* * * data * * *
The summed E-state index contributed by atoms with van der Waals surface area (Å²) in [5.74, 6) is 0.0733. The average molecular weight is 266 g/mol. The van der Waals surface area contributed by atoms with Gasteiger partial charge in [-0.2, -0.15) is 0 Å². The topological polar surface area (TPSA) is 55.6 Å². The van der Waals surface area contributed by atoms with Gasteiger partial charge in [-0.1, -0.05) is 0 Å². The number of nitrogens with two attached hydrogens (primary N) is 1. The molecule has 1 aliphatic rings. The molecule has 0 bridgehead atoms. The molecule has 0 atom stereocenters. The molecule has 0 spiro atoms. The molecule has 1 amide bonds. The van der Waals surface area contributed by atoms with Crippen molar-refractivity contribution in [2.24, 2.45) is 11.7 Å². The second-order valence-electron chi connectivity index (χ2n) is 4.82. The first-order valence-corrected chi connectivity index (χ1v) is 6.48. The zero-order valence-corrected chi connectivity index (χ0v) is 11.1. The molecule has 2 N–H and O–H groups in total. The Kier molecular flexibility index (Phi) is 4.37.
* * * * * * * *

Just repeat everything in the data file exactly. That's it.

The summed E-state index contributed by atoms with van der Waals surface area (Å²) in [5.74, 6) is 0.0733. The average molecular weight is 266 g/mol. The van der Waals surface area contributed by atoms with Gasteiger partial charge in [-0.2, -0.15) is 0 Å². The topological polar surface area (TPSA) is 55.6 Å². The van der Waals surface area contributed by atoms with Gasteiger partial charge in [-0.1, -0.05) is 0 Å². The number of nitrogens with two attached hydrogens (primary N) is 1. The molecule has 1 aliphatic rings. The molecule has 0 bridgehead atoms. The molecule has 0 atom stereocenters. The molecule has 0 spiro atoms. The molecule has 1 amide bonds. The van der Waals surface area contributed by atoms with Crippen molar-refractivity contribution in [2.24, 2.45) is 11.7 Å². The second-order valence-electron chi connectivity index (χ2n) is 4.82. The first-order valence-corrected chi connectivity index (χ1v) is 6.48. The zero-order valence-corrected chi connectivity index (χ0v) is 11.1. The molecule has 2 N–H and O–H groups in total. The Kier molecular flexibility index (Phi) is 4.37.